It took 73 years to finally pass updated laws designed to protect America’s food supply from lethal bacteria and the fraud, sloppiness, and mishandling of food processors.
The battle over the language was hard fought yet still effective. The demanded compromises wound up being acceptable to most and still protected the mom and pop farms.
President Obama signed it late Monday and many breathed an enormous sigh of relief. But they were probably people who haven’t been listening to what the incoming Republican power brokers have been saying about funding the new life-saving legislation.
“No,” pretty much sums up the opinions of the Republicans who will take over the House appropriations committee tomorrow.
They say we have the safest food system in the world. So there is no need to scrounge up the $1.4 billion it would take to hire all the inspectors and investigators, and equip and staff a network of laboratories able to capture and identify outbreaks of foodborne pathogens before the body count soared.
. “Congress is not going to add that to the FDA food budget any time soon. With the House Appropriation committee coming under the rule of the GOP, this is unlikely,” Dr. David Acheson, former Associate Commissioner of Food for the Food and Drug Agency told me last week.
Without the funding, Acheson said, “then it will not be possible to enforce any new regulations effectively which means that the public health impact of the new legislation will be compromised.”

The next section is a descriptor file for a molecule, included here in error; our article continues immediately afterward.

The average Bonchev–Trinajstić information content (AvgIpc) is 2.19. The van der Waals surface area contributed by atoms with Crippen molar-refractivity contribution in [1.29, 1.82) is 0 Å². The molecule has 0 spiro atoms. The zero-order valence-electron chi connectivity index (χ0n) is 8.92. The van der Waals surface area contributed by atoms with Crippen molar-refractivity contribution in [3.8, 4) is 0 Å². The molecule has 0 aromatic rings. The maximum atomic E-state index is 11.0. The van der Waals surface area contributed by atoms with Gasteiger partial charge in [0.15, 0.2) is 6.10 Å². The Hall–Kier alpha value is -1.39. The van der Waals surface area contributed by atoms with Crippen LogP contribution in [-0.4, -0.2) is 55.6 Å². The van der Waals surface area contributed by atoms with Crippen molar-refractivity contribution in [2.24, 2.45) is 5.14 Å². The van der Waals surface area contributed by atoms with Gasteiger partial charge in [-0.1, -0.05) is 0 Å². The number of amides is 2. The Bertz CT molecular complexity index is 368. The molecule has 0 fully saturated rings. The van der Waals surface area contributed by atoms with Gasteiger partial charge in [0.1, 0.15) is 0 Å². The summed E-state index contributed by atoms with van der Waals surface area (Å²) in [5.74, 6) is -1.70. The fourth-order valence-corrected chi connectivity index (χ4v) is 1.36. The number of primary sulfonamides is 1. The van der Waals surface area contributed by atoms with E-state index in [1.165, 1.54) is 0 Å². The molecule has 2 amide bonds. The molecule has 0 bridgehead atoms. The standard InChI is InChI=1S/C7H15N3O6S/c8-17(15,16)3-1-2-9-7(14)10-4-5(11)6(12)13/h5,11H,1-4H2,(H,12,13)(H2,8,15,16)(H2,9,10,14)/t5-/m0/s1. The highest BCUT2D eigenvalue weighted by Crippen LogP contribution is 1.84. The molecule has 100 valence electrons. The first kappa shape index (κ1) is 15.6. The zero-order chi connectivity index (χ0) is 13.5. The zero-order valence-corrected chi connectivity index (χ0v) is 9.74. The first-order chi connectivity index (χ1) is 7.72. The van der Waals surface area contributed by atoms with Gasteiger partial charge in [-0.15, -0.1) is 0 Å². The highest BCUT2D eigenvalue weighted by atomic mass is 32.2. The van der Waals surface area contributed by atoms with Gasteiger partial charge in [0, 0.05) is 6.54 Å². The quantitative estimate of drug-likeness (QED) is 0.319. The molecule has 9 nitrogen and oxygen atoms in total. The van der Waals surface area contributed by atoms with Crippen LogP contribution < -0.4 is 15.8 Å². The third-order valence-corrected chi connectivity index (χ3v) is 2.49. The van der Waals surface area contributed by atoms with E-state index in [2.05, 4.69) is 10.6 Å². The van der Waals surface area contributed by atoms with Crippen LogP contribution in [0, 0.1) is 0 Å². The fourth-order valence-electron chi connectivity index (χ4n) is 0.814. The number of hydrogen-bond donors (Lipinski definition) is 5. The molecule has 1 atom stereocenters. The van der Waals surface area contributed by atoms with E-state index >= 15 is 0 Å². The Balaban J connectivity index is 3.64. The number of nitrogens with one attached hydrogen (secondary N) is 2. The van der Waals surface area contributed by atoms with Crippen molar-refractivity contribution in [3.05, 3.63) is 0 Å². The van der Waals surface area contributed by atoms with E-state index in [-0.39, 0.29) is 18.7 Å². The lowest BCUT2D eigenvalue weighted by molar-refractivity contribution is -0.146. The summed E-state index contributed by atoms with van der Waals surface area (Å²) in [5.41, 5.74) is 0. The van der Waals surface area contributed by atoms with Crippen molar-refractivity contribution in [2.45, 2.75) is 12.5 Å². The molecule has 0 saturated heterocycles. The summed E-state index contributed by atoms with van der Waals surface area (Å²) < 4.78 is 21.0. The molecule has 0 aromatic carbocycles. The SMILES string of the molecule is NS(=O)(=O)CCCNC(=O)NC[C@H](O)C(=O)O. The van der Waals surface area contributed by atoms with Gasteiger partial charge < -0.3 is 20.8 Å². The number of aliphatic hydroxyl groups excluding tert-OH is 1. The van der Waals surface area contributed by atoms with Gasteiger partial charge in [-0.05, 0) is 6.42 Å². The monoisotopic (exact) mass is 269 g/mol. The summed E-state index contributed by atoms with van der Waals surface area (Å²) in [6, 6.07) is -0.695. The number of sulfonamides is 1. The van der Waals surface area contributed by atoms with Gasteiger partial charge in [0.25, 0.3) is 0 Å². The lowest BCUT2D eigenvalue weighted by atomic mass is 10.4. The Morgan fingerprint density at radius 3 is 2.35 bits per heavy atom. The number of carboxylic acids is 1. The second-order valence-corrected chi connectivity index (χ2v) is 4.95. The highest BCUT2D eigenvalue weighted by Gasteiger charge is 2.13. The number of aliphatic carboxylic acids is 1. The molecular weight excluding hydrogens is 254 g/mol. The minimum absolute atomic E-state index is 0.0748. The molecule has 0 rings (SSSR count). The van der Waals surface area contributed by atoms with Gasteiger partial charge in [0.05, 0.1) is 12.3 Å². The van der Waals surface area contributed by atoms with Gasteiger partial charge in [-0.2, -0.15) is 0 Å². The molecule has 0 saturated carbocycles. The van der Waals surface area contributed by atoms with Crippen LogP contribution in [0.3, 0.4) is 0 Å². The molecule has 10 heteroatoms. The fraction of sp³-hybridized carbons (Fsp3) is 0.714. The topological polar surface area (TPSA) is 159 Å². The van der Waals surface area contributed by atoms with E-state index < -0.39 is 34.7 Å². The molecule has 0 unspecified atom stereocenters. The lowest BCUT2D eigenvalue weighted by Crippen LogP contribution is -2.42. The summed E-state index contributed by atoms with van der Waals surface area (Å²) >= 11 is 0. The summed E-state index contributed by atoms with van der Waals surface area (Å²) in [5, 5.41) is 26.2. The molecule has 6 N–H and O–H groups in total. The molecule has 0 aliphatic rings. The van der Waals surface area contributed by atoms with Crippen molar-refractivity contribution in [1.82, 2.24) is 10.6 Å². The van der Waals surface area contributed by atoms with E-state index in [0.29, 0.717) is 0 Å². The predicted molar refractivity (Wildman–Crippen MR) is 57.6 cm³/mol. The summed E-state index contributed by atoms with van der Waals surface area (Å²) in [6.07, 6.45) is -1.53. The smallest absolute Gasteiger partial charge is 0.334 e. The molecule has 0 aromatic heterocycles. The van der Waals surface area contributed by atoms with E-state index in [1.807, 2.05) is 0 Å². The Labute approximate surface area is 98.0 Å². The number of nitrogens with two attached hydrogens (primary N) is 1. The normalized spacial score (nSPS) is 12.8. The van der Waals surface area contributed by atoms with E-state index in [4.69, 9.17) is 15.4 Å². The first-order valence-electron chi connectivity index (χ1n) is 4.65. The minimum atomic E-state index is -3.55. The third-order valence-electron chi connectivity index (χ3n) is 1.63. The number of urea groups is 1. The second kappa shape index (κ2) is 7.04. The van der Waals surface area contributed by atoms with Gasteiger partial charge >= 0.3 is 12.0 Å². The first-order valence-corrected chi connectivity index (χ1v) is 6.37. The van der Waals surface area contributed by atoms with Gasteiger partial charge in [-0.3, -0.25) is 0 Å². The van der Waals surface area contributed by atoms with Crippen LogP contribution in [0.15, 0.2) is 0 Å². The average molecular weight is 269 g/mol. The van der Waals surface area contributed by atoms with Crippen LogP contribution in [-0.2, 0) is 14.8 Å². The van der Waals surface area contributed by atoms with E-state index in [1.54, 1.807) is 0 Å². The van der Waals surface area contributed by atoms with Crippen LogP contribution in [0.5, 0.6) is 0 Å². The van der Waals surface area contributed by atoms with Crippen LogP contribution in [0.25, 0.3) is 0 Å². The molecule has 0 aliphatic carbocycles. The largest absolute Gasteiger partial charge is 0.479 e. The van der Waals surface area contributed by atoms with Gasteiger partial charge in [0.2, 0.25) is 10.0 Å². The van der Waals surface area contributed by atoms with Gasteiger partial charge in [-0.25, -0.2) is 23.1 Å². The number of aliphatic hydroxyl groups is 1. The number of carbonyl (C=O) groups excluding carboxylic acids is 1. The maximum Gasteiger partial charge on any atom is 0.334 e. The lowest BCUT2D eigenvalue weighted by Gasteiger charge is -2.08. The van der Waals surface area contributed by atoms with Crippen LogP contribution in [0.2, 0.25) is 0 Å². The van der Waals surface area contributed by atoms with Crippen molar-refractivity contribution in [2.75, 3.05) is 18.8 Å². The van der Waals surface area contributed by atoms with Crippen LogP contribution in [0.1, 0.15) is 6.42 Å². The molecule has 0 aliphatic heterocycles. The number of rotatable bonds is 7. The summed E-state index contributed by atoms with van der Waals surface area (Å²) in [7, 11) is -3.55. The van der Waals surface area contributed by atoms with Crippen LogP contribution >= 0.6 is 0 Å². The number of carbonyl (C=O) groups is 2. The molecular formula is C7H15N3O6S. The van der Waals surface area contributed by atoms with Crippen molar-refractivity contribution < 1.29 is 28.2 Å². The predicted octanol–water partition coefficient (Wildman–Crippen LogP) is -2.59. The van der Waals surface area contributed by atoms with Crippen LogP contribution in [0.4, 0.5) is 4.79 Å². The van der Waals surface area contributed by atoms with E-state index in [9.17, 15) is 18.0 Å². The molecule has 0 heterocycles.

The legislation demands several vital improvements.
Among the most surprising to many may be that the new act now gives the FDA the authority to order a mandatory recall of dangerous food. Government agencies can order recalls of defective hair driers, cribs and car seats but when it came to food confirmed to be contaminated with E. coli, salmonella or other killer pathogens, the most FDA could do was request that manufacturers pull the dangerous food off store shelves. Now they can order the food be removed.
In the past 30 days, there have been recalls of organic beef with E. coli, clover and sprouts with salmonella, ginger-bread houses with Staphylococcus, and lots of cheese laced with E. coli.
Acheson says that when fully implemented, the legislation will make the US food supply safer but it alone can’t be counted on to keep consumers safe.
“No legislation could do that. There is an expectation by some that the President’s signature will signal a reduction in both outbreaks and recalls and I don’t think either will happen,” said Acheson who has a lengthy history of conducting cutting-edge research on foodborne pathogens.
A longer version of this story can be found on AOL News.
This is also cross-posted thefoodwatchdog.com